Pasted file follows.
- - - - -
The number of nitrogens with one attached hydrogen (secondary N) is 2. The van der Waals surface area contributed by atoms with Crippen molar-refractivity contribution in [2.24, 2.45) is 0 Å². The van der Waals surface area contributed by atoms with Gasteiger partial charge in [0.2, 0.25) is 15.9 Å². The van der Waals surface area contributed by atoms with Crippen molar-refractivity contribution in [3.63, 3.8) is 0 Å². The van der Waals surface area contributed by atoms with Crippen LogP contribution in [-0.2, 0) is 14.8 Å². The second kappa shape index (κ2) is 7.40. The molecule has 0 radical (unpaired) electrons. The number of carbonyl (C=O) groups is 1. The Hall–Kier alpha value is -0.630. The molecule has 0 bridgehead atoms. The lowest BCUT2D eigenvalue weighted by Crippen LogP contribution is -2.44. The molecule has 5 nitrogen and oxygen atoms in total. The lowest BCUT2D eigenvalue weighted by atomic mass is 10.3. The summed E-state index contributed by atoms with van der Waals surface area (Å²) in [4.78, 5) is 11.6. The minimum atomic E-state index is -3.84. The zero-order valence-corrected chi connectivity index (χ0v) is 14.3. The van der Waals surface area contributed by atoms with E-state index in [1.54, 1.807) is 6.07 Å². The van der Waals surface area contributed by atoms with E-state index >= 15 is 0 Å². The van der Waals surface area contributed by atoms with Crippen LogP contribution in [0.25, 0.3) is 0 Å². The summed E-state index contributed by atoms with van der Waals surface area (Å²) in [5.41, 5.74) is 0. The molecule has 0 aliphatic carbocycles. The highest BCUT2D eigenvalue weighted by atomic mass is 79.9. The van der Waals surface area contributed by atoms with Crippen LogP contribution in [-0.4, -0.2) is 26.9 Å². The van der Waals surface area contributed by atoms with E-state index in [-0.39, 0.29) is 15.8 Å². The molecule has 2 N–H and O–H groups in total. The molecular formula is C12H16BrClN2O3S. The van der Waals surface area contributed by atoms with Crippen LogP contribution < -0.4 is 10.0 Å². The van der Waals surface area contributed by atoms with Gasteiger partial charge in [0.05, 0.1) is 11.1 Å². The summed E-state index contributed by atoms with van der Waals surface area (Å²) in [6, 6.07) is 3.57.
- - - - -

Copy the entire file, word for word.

The number of nitrogens with one attached hydrogen (secondary N) is 2. The van der Waals surface area contributed by atoms with Crippen molar-refractivity contribution in [2.24, 2.45) is 0 Å². The van der Waals surface area contributed by atoms with Gasteiger partial charge in [0.2, 0.25) is 15.9 Å². The van der Waals surface area contributed by atoms with Crippen molar-refractivity contribution in [3.63, 3.8) is 0 Å². The van der Waals surface area contributed by atoms with Crippen LogP contribution in [-0.2, 0) is 14.8 Å². The second kappa shape index (κ2) is 7.40. The molecule has 0 radical (unpaired) electrons. The number of carbonyl (C=O) groups is 1. The Hall–Kier alpha value is -0.630. The molecule has 0 bridgehead atoms. The lowest BCUT2D eigenvalue weighted by Crippen LogP contribution is -2.44. The molecule has 5 nitrogen and oxygen atoms in total. The lowest BCUT2D eigenvalue weighted by atomic mass is 10.3. The summed E-state index contributed by atoms with van der Waals surface area (Å²) in [4.78, 5) is 11.6. The minimum atomic E-state index is -3.84. The zero-order valence-corrected chi connectivity index (χ0v) is 14.3. The van der Waals surface area contributed by atoms with E-state index in [1.54, 1.807) is 6.07 Å². The van der Waals surface area contributed by atoms with E-state index >= 15 is 0 Å². The van der Waals surface area contributed by atoms with Crippen LogP contribution in [0.25, 0.3) is 0 Å². The summed E-state index contributed by atoms with van der Waals surface area (Å²) in [5.41, 5.74) is 0. The molecule has 0 aliphatic carbocycles. The highest BCUT2D eigenvalue weighted by atomic mass is 79.9. The van der Waals surface area contributed by atoms with Crippen LogP contribution in [-0.4, -0.2) is 26.9 Å². The van der Waals surface area contributed by atoms with E-state index in [-0.39, 0.29) is 15.8 Å². The molecule has 2 N–H and O–H groups in total. The molecular formula is C12H16BrClN2O3S. The van der Waals surface area contributed by atoms with Crippen LogP contribution < -0.4 is 10.0 Å². The van der Waals surface area contributed by atoms with Gasteiger partial charge in [0.05, 0.1) is 11.1 Å². The summed E-state index contributed by atoms with van der Waals surface area (Å²) in [6, 6.07) is 3.57.